Specifically, Japan has emerged as a world leader in the automation of ships, known as “robo-ships.” Meanwhile, their military technology specialists are also exploring technologies like unmanned underwater vehicles (or UUVs), which could be a truly revolutionary capability in global maritime security – especially in the Asia Pacific.
I also further explored the technology and innovation efforts taking place in the Republic of Korea. Like Japan, Korea is working on a number of dual-use technologies like Artificial Intelligence and 5G communications technology.
One area that I would like to highlight, though, is Korea’s major role in the global semiconductor industry. As many of you may know, semiconductors, or “chips,” are at the heart of all advanced electronics that we use today. Our militaries and the global economy need advanced chips to function, and their design and manufacture is at the very cutting edge of global technological change today.
Importantly, the global supply chain for semiconductors is highly diversified, meaning that different phases of chip production are spread around the world. These different phases include, for example, their design, which is done with computer programs, and their physical manufacturing, which is done through industrial plants known as foundries. Korea is perhaps the only country that excels at every phase of the chip supply chain. Most importantly, Korea is one of only two countries – the other being Taiwan – that possess the most cutting-edge chip manufacturing – or foundry – techniques, making them a lynchpin of the global economy.
So, there are clearly a number of critical technology areas where we can expand our cooperation with Japan and Korea. There is an incredible potential in this partnership – and it serves both NATO Allies and our Asian partners. The important point this report makes is that cooperation in science and technology is a vastly underappreciated area of NATO partnerships. It is a win-win for everyone involved and we should do everything to promote it.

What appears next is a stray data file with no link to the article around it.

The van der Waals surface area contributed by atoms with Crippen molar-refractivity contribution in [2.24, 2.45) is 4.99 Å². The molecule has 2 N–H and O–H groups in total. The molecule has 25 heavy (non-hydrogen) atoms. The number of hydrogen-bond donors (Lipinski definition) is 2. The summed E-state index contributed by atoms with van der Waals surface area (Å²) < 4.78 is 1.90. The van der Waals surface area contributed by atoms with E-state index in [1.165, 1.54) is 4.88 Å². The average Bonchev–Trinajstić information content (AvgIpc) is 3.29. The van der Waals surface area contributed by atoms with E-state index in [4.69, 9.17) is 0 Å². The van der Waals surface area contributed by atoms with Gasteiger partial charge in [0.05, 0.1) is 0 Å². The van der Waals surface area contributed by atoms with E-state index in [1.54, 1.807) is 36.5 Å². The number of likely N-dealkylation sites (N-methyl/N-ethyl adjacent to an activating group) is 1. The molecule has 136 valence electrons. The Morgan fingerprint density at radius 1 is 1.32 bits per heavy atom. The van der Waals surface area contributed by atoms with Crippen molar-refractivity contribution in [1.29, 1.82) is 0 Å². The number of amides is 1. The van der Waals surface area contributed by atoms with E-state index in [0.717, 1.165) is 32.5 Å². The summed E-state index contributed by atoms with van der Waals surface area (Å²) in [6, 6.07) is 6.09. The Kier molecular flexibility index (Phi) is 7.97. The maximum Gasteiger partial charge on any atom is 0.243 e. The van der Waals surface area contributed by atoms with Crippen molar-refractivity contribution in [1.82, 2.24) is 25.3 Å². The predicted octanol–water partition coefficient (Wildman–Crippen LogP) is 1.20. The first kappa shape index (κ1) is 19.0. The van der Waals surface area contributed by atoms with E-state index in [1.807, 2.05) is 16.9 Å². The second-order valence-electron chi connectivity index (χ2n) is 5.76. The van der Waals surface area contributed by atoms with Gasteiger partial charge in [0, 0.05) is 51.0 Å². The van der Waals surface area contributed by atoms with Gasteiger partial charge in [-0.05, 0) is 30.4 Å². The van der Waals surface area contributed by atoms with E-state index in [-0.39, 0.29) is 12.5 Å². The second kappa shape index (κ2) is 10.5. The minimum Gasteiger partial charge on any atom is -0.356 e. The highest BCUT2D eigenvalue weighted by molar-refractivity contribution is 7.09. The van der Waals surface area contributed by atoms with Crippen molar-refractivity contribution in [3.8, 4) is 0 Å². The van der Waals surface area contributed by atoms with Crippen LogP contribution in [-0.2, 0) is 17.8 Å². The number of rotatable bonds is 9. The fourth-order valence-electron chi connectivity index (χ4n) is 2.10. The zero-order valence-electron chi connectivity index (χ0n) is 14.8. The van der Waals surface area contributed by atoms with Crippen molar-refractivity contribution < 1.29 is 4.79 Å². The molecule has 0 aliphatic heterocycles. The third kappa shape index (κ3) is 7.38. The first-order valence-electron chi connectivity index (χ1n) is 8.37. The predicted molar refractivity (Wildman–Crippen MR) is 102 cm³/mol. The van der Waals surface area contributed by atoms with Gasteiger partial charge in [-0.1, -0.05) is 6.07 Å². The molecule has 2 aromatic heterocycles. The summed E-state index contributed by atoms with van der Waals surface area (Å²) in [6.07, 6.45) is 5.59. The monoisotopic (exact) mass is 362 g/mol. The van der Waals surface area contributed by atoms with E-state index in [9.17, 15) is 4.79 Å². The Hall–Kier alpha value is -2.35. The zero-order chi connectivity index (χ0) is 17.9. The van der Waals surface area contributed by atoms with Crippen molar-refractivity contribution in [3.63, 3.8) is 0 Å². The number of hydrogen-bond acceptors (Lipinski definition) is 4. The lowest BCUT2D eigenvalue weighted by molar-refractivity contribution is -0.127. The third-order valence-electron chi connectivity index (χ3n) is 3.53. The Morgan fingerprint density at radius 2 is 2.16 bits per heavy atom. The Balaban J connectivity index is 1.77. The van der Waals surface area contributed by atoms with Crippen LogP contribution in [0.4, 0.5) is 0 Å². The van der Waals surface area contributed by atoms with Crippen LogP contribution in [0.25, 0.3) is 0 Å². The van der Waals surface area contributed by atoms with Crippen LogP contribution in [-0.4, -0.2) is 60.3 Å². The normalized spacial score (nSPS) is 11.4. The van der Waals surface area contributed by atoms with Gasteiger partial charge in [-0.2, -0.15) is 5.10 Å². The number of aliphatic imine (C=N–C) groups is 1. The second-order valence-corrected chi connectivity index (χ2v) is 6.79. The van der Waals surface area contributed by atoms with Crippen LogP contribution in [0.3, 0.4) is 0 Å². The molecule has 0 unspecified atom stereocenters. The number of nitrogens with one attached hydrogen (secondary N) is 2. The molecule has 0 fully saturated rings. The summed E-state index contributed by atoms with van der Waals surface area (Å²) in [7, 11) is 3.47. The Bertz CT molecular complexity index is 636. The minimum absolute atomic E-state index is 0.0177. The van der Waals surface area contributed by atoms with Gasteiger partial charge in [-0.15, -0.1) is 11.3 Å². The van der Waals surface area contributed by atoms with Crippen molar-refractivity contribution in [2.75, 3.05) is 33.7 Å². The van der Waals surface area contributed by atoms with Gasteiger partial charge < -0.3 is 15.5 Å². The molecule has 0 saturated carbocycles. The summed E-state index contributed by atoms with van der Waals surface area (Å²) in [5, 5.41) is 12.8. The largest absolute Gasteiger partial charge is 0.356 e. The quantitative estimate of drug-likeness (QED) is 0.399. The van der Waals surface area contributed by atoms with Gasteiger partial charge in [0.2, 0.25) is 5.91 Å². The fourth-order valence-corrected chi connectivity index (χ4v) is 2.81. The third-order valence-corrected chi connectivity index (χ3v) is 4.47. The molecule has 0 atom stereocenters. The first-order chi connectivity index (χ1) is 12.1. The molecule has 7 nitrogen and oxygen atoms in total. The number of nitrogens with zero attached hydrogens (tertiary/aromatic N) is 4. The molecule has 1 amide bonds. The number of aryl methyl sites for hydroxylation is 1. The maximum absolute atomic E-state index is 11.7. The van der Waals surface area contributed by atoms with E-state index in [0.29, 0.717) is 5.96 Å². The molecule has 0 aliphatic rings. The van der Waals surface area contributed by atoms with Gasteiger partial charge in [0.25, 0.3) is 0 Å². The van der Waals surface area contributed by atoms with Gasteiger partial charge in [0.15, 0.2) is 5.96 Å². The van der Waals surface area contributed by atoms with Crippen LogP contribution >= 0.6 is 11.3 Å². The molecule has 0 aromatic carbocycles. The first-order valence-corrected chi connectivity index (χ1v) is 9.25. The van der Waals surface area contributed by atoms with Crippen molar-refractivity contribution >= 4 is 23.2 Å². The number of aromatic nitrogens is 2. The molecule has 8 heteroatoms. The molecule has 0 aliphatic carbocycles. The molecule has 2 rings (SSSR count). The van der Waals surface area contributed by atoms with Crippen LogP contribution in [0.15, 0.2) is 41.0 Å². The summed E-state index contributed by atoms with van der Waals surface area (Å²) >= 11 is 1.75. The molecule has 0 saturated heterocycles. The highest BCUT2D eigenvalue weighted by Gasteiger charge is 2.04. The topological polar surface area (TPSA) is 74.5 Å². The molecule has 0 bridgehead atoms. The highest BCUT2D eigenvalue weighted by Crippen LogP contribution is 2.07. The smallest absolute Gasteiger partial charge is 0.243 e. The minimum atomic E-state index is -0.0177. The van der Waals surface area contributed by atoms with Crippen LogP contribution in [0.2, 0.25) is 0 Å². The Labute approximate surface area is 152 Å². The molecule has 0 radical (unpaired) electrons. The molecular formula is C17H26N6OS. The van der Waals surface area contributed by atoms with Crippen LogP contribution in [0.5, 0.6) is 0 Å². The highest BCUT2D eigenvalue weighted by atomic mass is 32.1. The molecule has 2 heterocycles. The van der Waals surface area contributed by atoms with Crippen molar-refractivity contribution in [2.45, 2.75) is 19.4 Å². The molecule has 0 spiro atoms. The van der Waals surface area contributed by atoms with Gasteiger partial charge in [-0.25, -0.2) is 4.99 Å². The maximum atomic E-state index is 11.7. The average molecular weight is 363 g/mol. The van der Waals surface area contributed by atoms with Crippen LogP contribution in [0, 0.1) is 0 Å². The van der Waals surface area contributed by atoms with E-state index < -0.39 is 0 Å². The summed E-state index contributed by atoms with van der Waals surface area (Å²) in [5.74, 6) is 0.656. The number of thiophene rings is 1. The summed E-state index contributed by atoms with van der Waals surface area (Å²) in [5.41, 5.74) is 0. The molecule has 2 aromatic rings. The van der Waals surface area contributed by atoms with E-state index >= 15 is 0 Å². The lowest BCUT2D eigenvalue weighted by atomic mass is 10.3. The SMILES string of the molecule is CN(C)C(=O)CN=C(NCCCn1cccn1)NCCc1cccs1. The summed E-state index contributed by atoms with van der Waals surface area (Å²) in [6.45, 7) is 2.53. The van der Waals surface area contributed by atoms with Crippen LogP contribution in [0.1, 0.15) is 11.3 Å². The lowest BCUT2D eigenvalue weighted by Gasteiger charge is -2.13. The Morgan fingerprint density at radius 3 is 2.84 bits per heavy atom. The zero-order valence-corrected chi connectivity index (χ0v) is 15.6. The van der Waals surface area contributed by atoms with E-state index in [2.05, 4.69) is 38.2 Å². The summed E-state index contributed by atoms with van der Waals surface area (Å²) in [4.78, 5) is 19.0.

Over the summer I also took the time to think more carefully about how we might improve the quality of our science and technology cooperation moving forward. Obviously, this would be to make changes to our own Allied networks and would look to accommodate our Asian partners in whatever way they would like to pursue our cooperative relationship.
After conversations with specialists at the NATO STO and elsewhere, one area that is very promising is devising strategies to encourage greater participation by younger scientists. Over the past few decades, the scientists that work with the NATO collaborative network have steadily increased in age, which raises several concerns.
An obvious one is that we are missing out on the best new ideas that are brewing amongst younger NATO citizens. When we think of innovation and the most cutting-edge technologies, we often think of younger scientists and engineers working for start-ups. We as Allies have to find a way to harness that abundant talent and convince them that working for NATO is a really exciting and honourable proposition.
Similarly, I also think that we have a great deal of progress left to make on the inclusion of women and girls in the STEM fields, that is, Science, Technology, Engineering, and Medicine. By NATO’s own estimate, women account for less than 30 percent of researchers world-wide, and, in some sectors like information communications, less than 5 percent. Those disparities deprive us as societies of an enormous supply of diverse perspectives, creativity, and innovation and necessarily prevents us Allies from reaching our full science and technology potential.
I would also note that there are multiple ways that we could bridge both the age gap and the gender gap, some of which I highlight in the recommendations section of the report. These include expanding thematically focused networks for young people as well as women and girls.
In conclusion, I want to thank you all for listening to this speech. I look forward to your thoughts and questions.
Before ceding the floor I would like to thank the Japanese delegation for their excellent cooperation in putting this report together. Moreover, this report would not have been possible without the support provided by the Office of the NATO Chief Scientist and the NATO Collaboration Support Office. I am thankful for their excellent input. Finally, I want to express my thanks to our research assistants, particularly Pierre de Dreuzy, for their assistance in producing this report.
Thank you all once again.